Monthly memory verse: “God shows His love for us in that while we were still sinners, Christ died for us” (Rom 5:8).
Dearly beloved saints of Covenant of Grace,
It a joy to be with you this past Lord’s Day as we dug into the Word in Sunday School and worship, offered our praises to our God, and shared our monthly fellowship meal. As the week has proceeded since then, I have been praying for the Lord to draw each of us closer to Him as we daily seek His face in His Word, both individually and in times of family worship. This, after all, is the fountain from which we draw the waters of wisdom and life, learning from the Lord as we bathe our minds in those things recorded for our salvation and growth in grace, and entrusting the whole of lives to the sovereign care of the One who can do all His holy will, and whose will is our true and eternal well-being. Thus, it struck me as a particularly horrific denunciation when I recently read the words of our Savior to the Sadducees in Matthew 22:29, where He confronts a serious theological misunderstanding by telling them, “You are wrong, because you know neither the Scriptures nor the power of God.”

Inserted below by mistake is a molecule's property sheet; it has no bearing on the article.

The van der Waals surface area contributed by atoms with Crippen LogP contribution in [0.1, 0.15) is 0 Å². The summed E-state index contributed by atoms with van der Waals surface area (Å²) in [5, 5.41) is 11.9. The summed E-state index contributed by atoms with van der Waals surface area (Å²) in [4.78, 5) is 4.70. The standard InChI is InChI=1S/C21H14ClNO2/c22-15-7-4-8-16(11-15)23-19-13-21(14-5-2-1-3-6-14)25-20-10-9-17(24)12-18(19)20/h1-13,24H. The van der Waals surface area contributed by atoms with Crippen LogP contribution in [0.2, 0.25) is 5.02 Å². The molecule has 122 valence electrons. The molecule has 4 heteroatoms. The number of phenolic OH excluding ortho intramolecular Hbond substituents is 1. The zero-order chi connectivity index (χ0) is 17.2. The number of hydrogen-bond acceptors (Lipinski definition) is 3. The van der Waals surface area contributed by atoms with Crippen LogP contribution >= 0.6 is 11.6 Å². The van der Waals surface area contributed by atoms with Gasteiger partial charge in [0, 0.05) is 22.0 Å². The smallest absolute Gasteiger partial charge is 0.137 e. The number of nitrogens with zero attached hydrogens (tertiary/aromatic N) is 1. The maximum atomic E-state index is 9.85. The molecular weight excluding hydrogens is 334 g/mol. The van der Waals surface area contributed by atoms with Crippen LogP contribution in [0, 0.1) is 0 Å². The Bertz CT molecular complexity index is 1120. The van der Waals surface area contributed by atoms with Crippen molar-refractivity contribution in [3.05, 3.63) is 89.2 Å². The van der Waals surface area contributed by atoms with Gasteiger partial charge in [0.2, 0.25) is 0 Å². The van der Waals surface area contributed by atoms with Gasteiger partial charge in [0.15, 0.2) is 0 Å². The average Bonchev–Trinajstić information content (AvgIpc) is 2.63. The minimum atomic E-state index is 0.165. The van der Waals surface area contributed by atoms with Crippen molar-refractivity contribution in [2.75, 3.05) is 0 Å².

In the first place, He says they didn’t know the Scriptures. This is, of course, an especially condemning assessment of those who claimed a measure of spiritual authority, but it is surely a terrible thing for any professing follower of Christ to be in such a state. In an awesome act of gracious condescension, the Most High God – the Maker of heaven and earth; the Source of all life, wisdom, blessedness, and truth; our Redeemer – has seen fit to speak to us, mere people made of dust, and sinful people at that. He has recorded saving, life-giving, discernment-imparting truth for our instruction (cf. 1 Cor 10:11). He has given us a book full of things, “into which angels long to look” (1 Pet 1:12). He has placed in a time and place where we have access to the full, completed canon of Scripture, laying out in much detail not only that which was revealed to His people of old, but things about which the prophets of old, “searched and inquired carefully,” wanting to know more (1 Pet 1:10). he has given a Word through which lost sinners are born again, and by which the soul is refreshed, the simple are made wise, the heart is made to rejoice, and the eyes of our minds are enlightened, (1 Pet 1:23; cf. Ps 19:7-8). It is a Word that will abide forever, and upon which we can build our eternal hope and never be put to shame (cf. Isa 40:8; Matt 7:24-27). All of this rests on our bookshelves and coffee tables, and likely on the phones we carry around in our pockets, waiting to be searched, treasured, believed, and obeyed. And, great reward is promised to those who take full advantage of this great gift, meditating upon the written Word day and night (cf. Ps 1). Beyond all doubt, then, it is an awful thing for the Christian today to be like the Sadducees of old by not knowing the Scriptures.